Free vaccine will be available by the end of May in Spokane and across Washington state to immunize girls against a common cause of cervical cancer.
Local health care providers have ordered 2,300 doses of Gardasil – enough to treat 766 girls with a three-shot series – as part of Washington’s first wave of funding for the human papillomavirus, or HPV, vaccine.
That’s just a fraction of the 16,000 doses of the vaccine ordered statewide as the first $1 million in state funding dedicated to the project became available May 1, said Michele Perrin, immunization program health promotion manager for the state Department of Health.
“There’s a lot of interest from providers,” Perrin said Thursday. “It’s potentially going to be flying out the door.”
Washington is among a few states nationwide to pay for the vaccine that prevents HPV, the most common sexually transmitted infection in the United States. Certain strains of HPV have been linked to up to 70 percent of cervical cancer cases.
Up to now, the series of shots has cost about $360, a fee not covered by many insurance plans. But Washington lawmakers agreed to spend $26 million now and over the next two years to add vaccines for HPV and rotavirus to the list of childhood immunizations.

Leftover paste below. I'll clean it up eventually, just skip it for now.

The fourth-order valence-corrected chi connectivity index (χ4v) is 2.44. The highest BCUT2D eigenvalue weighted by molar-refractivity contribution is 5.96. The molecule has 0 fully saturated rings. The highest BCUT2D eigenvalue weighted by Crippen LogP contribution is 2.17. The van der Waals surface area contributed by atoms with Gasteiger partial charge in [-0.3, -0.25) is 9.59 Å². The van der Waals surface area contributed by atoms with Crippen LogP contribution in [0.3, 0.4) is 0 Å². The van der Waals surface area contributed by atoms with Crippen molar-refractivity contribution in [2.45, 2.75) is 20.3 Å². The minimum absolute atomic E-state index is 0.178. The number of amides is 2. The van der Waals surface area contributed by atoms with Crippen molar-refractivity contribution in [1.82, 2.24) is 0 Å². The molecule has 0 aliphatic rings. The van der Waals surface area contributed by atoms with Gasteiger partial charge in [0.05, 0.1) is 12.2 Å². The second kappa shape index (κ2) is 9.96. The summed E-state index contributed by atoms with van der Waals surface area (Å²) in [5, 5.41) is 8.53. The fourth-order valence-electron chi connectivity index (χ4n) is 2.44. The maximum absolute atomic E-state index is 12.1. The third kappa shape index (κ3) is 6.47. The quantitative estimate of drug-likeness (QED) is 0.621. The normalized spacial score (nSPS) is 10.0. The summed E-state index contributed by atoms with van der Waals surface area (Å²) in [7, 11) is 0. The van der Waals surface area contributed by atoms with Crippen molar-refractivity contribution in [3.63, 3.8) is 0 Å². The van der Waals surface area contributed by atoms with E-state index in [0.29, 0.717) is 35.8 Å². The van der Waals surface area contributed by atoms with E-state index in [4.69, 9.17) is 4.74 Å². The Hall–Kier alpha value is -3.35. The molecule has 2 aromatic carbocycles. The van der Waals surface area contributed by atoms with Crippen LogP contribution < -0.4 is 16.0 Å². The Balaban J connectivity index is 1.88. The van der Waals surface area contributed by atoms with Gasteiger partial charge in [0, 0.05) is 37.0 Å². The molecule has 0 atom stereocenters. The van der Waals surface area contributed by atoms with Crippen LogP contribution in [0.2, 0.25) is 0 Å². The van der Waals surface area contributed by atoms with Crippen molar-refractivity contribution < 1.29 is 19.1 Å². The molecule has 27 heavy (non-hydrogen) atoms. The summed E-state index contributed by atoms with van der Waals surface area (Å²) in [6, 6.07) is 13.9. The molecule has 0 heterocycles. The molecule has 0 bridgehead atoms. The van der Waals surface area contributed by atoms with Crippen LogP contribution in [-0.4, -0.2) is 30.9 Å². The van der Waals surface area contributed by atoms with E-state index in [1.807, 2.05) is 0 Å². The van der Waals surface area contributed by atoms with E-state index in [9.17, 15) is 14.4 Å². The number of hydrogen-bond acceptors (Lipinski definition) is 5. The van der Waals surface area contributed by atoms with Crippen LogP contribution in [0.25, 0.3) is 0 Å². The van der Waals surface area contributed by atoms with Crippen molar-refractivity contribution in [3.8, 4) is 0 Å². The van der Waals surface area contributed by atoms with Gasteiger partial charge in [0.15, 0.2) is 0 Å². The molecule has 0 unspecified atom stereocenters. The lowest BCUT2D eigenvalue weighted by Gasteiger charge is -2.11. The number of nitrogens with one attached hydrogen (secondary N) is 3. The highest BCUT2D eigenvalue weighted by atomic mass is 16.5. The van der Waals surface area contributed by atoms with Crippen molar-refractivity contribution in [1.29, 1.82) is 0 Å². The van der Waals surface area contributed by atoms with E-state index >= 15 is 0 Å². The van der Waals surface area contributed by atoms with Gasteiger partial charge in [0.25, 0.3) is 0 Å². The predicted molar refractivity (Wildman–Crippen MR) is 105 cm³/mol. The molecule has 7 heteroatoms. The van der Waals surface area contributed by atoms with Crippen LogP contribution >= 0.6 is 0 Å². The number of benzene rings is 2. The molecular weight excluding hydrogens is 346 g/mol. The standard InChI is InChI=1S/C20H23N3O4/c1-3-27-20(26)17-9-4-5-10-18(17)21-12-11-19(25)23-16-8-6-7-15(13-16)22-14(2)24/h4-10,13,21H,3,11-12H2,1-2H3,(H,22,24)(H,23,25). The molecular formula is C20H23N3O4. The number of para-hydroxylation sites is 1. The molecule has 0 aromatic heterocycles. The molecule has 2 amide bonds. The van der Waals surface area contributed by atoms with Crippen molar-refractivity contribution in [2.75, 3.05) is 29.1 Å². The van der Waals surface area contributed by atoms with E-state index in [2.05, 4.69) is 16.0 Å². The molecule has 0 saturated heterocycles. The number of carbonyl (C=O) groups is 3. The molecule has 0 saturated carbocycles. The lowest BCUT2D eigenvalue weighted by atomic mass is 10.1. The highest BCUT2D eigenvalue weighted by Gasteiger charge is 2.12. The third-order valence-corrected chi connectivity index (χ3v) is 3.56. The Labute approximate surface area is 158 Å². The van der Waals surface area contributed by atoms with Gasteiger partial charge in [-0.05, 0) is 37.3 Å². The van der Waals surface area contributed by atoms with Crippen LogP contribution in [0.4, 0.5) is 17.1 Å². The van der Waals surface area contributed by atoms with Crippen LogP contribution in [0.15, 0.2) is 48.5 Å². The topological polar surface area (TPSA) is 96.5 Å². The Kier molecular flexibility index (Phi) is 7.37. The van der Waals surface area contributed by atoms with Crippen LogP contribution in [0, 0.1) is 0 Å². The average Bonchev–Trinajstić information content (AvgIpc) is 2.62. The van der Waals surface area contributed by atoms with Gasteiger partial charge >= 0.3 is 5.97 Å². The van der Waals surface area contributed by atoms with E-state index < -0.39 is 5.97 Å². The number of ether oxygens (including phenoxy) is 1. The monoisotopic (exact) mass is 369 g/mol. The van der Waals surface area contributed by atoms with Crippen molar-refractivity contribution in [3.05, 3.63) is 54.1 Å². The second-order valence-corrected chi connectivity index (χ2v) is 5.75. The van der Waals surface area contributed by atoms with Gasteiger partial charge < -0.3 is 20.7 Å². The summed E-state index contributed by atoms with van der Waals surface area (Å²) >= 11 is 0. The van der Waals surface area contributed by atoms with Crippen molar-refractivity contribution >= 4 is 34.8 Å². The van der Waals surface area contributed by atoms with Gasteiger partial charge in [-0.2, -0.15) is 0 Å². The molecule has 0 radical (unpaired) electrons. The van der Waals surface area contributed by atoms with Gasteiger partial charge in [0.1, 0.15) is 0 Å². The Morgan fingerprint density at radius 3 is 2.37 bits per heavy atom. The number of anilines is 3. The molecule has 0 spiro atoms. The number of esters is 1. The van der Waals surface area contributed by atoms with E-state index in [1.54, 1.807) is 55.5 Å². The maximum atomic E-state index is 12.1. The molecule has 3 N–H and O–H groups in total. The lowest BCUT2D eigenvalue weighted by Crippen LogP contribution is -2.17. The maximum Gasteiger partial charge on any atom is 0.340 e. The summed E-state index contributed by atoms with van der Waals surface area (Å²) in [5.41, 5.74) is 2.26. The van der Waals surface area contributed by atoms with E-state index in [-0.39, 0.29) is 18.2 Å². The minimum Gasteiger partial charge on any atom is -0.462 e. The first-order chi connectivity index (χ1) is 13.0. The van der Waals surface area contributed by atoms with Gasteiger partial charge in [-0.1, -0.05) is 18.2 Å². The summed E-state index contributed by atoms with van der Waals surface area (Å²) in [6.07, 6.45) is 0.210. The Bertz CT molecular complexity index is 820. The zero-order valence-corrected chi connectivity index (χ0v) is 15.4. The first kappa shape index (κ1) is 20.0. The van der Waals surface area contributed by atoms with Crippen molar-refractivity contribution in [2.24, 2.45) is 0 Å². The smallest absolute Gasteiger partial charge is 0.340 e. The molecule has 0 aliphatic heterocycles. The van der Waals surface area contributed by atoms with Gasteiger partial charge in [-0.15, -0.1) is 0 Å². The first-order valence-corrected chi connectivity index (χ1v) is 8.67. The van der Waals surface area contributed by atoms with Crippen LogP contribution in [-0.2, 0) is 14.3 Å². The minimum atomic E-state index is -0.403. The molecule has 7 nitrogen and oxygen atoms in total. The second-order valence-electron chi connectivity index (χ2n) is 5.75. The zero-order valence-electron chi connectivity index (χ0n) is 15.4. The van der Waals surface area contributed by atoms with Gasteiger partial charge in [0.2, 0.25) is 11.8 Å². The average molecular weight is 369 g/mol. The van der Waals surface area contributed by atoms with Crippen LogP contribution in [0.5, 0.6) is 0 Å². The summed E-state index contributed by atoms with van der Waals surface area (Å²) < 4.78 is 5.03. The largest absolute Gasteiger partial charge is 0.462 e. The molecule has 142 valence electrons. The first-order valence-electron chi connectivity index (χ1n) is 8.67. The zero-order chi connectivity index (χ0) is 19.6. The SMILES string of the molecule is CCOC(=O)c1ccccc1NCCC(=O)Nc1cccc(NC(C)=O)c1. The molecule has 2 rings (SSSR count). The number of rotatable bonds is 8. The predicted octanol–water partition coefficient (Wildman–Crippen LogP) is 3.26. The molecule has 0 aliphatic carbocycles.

That’s enough for 143,000 doses, or enough to treat about 47,000 girls a year, said Tim Church, a health department spokesman. Although federal officials recommend the vaccine for girls and young women ages 9 to 26, the free treatment is available only through age 18.
Parents will still have to pay for office visits to get the drugs, Church said.
In New Hampshire, the first state to offer free HPV vaccine, demand quickly outstripped supply, forcing providers to create waiting lists.
Texas made the shots mandatory for young girls earlier this year, sparking controversy about requiring immunization against a sexually transmitted infection. Objections to Gardasil have included concerns that it was not adequately tested before being approved by federal Food and Drug Administration.
Some parents and others have expressed concern that immunizing girls against a sexually acquired disease encourages promiscuity.
More Spokane providers are expected to order the vaccine in coming weeks, Perrin said.
One of the first to do so is Planned Parenthood of the Inland Northwest, which has not previously offered immunization through the state Vaccines for Children program, according to Dr. Kim Thorburn, the agency’s medical director.
“We’ll be getting started with eligible patients 18 and under,” she said Thursday.
People interested in obtaining the vaccine should contact their caregivers or the Spokane Regional Health District.
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